Showing all 8 results
Cayley and son: the life and art of Neville Henry Cayley and Neville William Cayley.Artist/Author: Olsen, Penny.
The first monograph on the Cayleys. This skillfully researched and handsomely produced book charts the lives and works of this Australian father-and-son pair of bird artists. Neville Henry, peripatetic, often impecunious and with a reputation for hard drinking, was nevertheless a highly talented artist. His son Neville William, buoyant in personality, sometimes outspoken and argumentative, was a pioneer of the surf lifesaving movement before turning his attention to the painting of birds. With a superbly written Foreword by Andrew Isles who has handled more Neville Cayley paintings than any other person.
Penny Olsen is a research scientist and natural history writer. Based at the Australian National University in Canberra, she is the author of numerous publications including Glimpses of Paradise: The Quest for the Beautiful Parrakeet (2007), A Brush with Birds: Bird Art in the National Library of Australia (2008) and Upside Down World: Early European Impressions of Australias Curious Animals (2010).
Aaaaw to Zzzzzd: the words of birds, North America, Britain, and Northern Europe.Artist/Author: Bevis, John.
WAS $23. Birds sing and call, sometimes in complex and beautiful arrangements of notes, sometimes in one-line repetitions that resemble a ringtone more than a symphony. Listening, we are stirred, transported, and even envious of birds’ ability to produce what Shelley called “profuse strains of unpremeditated art.” And for hundreds of years, we have tried to write down what we hear when birds sing. Poets have put birdsong in verse (Thomas Nashe: “Cuckoo, jug-jug, pu-we, to-witta-woo”) and ornithologists have transcribed bird sounds more methodically. Drawing on this history of bird writing, in Aaaaw to Zzzzzd John Bevis offers a lexicon of the words of birds. For tourists in Birdland, there could be no more charming phrasebook. Consulting it, we find seven distinct variations of “hoo” attributed to seven different species of owls, from a simple hoo to the more ambitious hoo hoo hoo-hoo, ho hoo hoo-hoo; the understated cheet of the Tree swallow; the resonant kreeaaaaaaaaaaar of the Swainson’s hawk; the modest peep peep peep of the meadow pipit.
We learn that some people hear the Baltimore oriole saying “here, here, come right here, dear” and the Yellowhammer saying “a little bit of bread and no cheese.” Bevis, a poet, frames his lexicons – one for North America and one for Britain and northern Europe – with an evocative appreciation of birds, birdsong, and human attempts to capture the words of birds in music and poetry. He also offers an engaging account of other methods of documenting birdsong – field recording, graphic notation, and mechanical devices including duck calls and the serinette, an instrument used to teach song tunes to songbirds. The singing of birds is nature at its most sublime, and words are our medium for expressing this sublimity.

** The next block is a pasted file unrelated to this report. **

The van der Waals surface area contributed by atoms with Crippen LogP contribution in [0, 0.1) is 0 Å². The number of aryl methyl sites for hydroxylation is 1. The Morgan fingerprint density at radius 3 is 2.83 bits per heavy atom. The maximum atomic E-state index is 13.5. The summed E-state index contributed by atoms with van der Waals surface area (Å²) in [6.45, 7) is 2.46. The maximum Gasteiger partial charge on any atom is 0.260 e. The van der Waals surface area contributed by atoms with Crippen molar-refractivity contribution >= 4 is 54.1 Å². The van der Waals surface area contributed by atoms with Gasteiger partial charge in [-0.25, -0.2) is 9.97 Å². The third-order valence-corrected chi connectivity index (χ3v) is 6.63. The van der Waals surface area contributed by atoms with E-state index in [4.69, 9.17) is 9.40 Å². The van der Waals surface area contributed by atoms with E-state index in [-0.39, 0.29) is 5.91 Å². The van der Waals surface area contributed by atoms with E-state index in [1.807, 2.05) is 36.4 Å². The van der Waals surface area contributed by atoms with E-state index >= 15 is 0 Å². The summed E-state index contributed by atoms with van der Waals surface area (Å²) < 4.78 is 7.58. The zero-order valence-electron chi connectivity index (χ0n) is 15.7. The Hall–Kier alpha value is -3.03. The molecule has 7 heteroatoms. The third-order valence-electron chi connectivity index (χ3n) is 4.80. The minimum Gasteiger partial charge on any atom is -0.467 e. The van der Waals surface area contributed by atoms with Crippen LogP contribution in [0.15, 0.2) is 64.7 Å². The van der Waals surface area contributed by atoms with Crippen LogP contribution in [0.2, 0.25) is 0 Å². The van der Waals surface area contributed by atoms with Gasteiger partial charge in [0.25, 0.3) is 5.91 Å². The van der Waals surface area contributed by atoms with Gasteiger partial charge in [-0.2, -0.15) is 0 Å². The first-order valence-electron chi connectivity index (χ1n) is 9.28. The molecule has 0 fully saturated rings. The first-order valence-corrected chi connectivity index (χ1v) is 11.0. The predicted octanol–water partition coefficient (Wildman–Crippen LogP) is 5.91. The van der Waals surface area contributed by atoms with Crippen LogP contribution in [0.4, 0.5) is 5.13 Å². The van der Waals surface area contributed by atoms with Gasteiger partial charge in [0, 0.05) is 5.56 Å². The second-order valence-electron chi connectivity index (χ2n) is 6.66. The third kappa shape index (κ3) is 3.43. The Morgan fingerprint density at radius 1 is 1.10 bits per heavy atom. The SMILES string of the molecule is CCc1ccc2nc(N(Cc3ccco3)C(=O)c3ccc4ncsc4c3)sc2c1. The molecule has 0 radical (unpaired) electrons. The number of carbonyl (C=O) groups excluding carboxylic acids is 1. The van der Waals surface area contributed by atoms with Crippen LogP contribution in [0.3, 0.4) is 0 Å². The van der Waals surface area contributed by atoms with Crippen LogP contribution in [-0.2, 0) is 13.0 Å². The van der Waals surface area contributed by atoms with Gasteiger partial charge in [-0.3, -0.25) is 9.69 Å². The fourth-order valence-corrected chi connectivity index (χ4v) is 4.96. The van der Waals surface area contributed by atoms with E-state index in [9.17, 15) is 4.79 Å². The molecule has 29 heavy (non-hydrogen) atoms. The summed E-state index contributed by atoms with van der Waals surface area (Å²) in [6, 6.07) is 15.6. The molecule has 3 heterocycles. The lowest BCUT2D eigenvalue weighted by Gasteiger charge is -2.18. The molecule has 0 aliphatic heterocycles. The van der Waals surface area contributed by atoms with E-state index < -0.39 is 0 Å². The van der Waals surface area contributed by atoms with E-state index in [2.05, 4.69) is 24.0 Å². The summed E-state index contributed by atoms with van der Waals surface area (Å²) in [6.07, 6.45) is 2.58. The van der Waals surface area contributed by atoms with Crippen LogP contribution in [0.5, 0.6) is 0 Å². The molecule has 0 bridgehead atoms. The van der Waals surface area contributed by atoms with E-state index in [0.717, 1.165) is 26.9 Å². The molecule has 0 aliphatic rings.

Return of the Condor: the race to save our largest bird from extinction.Artist/Author: Moir, John.
WAS $55. This fascinating volume takes a unique insider’s look at the remarkable story of the fight to save a species from the brink of extinction. During the 1980’s the condor population in America was down to only twenty-two individuals. It was at this make or break moment in the condor’s remarkable history that a team of scientists pursued an unconventional and controversial means to save it. “Return of the Condor” is a stunning and inspiring look at the passion and courage of these scientists, and the controversy surrounding their exceptional plans to save one of the world’s most beautiful and majestic creatures.
Harriers: journeys around the world: a personal quest.Artist/Author: Scott, Don.
Limited to 700 copies. Until recently harriers were one of the least known group of birds but after an in-depth study of the Hen harrier in Northern Ireland, Don Scott succeeded in his passion to observe and study all 16 of the World’s species as well as the single subspecies of harrier.
This quest which began over 20 years ago in Don’s home country has taken him to six continents. His sometimes dangerous journeys encompassed many exotic locations where harriers had previously received little general interest or scientific attention. The author’s dogged persistence in the field enabled him to witness traits of behaviour previously unknown in harriers. It began with the unique discovery of tree-nesting Hen Harriers and culminated with the Papuan Harrier in Papua New Guinea.
This book will be irresistible to birders and biologists alike. It not only highlights the sheer majesty of harriers but helps focus attention to their individual plights which if left unrecognized will result in an uncertain future for many of the species which make up this group of birds.